Thursday, December 6, 2012

Chris Selley: Why there will never be such thing as a good anti-bullying law

On Tuesday, the government of Canada’s fifth-most populous province, Manitoba introduced what it calls a “strong anti-bullying action plan.” It is to include various new resources for parents and teachers and eventually, after public consultations, “strong legislation that would further support students, broaden reporting of bullying and respect diversity.”

In the current anti-bullying climate, where stern legislative fixes are the order of the day, this almost counts as foot-dragging. In Canada’s most populous province, Ontario, students are now threatened with expulsion for any behaviour they intend to, or ought to know is likely to, cause “harm, fear or distress to another individual, including physical, psychological, social or academic harm, harm to the individual’s reputation or … property” — or even just for “creating a negative environment at a school for another individual.”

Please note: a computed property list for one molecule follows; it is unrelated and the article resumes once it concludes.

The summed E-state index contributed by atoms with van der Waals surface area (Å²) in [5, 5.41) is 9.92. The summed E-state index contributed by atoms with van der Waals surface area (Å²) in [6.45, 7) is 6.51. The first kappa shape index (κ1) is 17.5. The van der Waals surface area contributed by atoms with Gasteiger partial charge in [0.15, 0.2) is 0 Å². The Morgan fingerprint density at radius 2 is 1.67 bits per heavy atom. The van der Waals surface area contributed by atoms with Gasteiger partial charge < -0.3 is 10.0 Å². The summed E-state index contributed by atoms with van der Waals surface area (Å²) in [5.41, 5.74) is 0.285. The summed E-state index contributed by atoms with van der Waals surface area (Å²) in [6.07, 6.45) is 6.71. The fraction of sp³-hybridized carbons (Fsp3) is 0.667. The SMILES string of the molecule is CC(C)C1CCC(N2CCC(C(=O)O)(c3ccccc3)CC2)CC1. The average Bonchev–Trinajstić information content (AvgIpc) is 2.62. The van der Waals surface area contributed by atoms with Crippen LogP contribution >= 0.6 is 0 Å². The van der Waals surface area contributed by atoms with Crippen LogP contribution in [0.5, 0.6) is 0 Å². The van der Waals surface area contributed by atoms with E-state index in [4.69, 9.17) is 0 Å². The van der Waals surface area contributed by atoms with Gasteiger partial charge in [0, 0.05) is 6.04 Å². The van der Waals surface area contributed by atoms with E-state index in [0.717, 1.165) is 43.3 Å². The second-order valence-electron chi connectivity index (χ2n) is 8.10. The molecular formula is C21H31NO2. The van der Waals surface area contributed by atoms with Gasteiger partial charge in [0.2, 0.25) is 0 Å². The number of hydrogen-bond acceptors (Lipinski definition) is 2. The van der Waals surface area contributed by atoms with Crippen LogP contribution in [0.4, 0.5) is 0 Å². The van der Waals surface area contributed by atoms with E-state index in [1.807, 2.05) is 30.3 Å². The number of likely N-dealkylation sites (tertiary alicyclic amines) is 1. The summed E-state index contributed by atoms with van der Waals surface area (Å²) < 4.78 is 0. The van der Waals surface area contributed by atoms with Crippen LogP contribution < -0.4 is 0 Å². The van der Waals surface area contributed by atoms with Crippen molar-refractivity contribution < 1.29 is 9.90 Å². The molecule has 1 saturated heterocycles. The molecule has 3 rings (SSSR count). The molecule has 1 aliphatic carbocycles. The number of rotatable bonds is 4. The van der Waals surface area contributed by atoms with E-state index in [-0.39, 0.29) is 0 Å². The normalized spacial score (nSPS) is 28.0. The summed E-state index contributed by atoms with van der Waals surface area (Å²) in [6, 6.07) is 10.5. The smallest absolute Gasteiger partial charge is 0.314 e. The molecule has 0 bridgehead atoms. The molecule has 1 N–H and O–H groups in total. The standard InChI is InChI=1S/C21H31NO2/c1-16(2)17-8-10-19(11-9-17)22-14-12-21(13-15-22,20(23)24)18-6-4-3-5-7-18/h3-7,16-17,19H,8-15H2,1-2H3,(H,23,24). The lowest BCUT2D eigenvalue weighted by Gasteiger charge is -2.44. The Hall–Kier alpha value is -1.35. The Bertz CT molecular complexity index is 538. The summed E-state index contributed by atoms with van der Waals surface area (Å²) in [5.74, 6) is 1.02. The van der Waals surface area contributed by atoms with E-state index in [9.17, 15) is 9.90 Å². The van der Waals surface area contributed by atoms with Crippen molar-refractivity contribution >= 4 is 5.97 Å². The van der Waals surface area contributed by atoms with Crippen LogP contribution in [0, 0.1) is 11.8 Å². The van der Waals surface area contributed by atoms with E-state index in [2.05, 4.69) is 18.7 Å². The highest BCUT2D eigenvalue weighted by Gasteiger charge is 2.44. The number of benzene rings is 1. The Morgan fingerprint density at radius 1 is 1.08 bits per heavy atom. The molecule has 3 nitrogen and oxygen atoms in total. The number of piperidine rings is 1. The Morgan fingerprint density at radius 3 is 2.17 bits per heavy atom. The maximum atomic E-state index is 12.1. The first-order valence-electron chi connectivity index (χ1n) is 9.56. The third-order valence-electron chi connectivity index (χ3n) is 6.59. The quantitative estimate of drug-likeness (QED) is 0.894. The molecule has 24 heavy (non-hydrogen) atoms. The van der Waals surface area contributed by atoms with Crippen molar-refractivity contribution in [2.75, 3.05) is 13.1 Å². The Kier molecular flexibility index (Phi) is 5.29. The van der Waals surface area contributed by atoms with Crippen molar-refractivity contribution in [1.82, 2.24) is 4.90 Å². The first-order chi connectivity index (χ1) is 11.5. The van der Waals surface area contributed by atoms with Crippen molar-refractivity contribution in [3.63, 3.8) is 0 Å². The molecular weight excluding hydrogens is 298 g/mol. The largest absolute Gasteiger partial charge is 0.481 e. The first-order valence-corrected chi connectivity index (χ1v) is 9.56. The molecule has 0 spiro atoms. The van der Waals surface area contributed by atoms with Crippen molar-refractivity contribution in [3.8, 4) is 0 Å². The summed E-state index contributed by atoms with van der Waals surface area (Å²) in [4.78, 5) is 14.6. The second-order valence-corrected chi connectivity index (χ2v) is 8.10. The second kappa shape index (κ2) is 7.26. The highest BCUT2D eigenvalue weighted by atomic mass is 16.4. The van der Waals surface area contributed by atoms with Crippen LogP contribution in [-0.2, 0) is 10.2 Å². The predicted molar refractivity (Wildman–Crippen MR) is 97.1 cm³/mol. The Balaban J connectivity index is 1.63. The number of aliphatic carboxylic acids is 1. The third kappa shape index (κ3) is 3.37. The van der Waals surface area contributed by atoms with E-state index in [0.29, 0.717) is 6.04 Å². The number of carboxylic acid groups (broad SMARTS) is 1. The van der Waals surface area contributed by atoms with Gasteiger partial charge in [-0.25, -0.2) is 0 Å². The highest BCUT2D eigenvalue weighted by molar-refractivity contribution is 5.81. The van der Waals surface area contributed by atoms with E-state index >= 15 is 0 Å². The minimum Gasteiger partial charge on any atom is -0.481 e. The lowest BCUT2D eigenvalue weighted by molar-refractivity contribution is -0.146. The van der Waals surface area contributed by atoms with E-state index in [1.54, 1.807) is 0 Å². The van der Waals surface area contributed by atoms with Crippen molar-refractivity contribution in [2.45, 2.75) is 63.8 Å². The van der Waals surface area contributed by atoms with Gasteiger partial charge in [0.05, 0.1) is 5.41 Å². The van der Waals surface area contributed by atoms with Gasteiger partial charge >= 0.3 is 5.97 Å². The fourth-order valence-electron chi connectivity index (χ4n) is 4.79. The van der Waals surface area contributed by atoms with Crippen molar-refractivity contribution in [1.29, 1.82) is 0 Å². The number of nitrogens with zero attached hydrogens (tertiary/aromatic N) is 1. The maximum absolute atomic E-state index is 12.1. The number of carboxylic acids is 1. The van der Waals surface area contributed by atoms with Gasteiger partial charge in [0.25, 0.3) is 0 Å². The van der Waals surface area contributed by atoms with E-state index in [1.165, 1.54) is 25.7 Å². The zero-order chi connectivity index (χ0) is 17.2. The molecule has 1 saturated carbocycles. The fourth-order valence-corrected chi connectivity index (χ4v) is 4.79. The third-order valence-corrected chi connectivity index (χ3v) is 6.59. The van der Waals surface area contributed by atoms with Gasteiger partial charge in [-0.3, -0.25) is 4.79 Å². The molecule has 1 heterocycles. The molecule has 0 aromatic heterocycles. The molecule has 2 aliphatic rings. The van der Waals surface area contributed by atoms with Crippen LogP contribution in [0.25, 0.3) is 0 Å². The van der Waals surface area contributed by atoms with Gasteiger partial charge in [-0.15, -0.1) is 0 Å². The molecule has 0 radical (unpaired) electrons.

As of Aug. 15, the Education Act in Canada’s second-most populous province, Quebec, defines bullying (emphasis added) “as any repeated direct or indirect behaviour, comment, act or gesture, whether deliberate or not, including in cyberspace.”

Read on....

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